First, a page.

- b) Purchasing personnel might be more operational and unfamiliar with the strategic procurement methodology, and thus even if the data is there, processing it to accomplish a spend analysis might be new territory for your procurement function.
- c) Your decision making culture may not be to place facts and data analysis first with the highest priority when taking a decision. Perhaps your more common tools are past experience and subjective managerial criteria, although highly qualified, but still subjective.
Strategic Procurement is all about purchasing better, by purchasing category or SKU (stock keeping unit – per individual type of item). You need to understand the supply market for each purchase category and also how important these goods or services are for your operation. Having this understanding allows the procurement area to understand that not all SKUs have the same importance, the same risk, and the same market conditions, which is the first step in changing the strategies for buying based on the criticality of the SKU or the supply conditions in the market.
Many companies have simplified their purchasing into “one size fits all” rules and policies that treat most SKUs as if they were the same, had the same importance or impact for the business. When there are variations or exceptions, they are either historical or circumstantial.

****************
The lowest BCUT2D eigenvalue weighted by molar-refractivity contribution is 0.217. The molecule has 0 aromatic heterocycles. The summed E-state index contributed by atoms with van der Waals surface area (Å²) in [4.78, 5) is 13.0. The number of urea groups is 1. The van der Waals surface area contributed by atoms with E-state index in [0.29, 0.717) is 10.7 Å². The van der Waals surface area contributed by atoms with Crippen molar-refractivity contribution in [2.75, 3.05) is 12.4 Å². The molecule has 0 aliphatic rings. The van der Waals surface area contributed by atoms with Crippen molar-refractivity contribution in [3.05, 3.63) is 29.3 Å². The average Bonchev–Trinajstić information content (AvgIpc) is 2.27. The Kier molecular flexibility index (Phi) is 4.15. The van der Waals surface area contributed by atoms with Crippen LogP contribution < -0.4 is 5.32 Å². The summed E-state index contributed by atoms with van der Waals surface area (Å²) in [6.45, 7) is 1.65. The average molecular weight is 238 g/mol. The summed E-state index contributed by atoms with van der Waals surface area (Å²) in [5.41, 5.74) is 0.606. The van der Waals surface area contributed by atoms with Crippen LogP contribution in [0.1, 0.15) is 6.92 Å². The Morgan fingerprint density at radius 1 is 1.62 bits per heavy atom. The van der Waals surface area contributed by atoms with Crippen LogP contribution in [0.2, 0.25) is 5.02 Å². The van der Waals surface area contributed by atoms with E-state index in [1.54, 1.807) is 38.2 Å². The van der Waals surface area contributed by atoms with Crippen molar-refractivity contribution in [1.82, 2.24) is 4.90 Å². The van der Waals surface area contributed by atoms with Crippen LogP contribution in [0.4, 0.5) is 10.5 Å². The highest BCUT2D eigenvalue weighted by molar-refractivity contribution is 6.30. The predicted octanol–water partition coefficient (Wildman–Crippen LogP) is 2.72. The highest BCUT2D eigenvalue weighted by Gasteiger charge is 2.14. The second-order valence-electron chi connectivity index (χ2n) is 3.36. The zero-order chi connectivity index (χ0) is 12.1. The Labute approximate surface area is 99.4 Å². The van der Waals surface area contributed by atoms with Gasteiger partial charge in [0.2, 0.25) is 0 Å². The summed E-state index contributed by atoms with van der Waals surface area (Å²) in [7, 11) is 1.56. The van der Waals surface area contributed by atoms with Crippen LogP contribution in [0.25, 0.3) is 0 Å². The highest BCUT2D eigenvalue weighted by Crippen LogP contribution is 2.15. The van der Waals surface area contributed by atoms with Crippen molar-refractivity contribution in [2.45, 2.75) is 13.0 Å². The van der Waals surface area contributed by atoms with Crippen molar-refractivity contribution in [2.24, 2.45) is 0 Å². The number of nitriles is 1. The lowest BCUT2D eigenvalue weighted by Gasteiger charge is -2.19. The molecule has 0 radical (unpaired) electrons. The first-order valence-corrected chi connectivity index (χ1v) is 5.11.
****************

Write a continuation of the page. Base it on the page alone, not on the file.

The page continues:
The potential benefit of doing your procurement more strategically cannot be overstated: A reduction of $1 in the purchasing cost can be equal to an increase of up to $6 or $7 in new sales. It would depend on your company’s own specific cost structure, but do the arithmetic with your own P&L.
So, although this strategic initiative is valid in every context of daily business, when you as a company are limited in terms of what you can do with the income side, on the expense cycle revising your procurement can prove a hidden gem for improvement.
How to start with your strategic procurement analysis
In very general terms, this strategic analysis requires the following process:
- Spend Analysis: first define how many purchase categories you have and their characteristics (local raw materials, imported raw materials, marketing supplies, social media marketing services, building maintenance, fleet maintenance, office supplies, etc.). How many categories you will define for your spend depends on what makes sense for your particular industry and company. Collect the internal baseline spend for at least the last 12 months and analyze the demand cycle. Try to estimate the total cost of ownership of the different categories.
- Market Analysis: Research your supplier market to determine how many suppliers are in each category (it does not have to be exact, rather understand if it’s a very fragmented market, if there are only a few players or if a specific category is supplied only by one or two providers). This analysis will help you understand how much leverage as a buyer you may have for each purchase category. In a very fragmented market, a supplier can be substituted more easily and thus the risk of scarcity is much less than in another category where there are only one or two suppliers.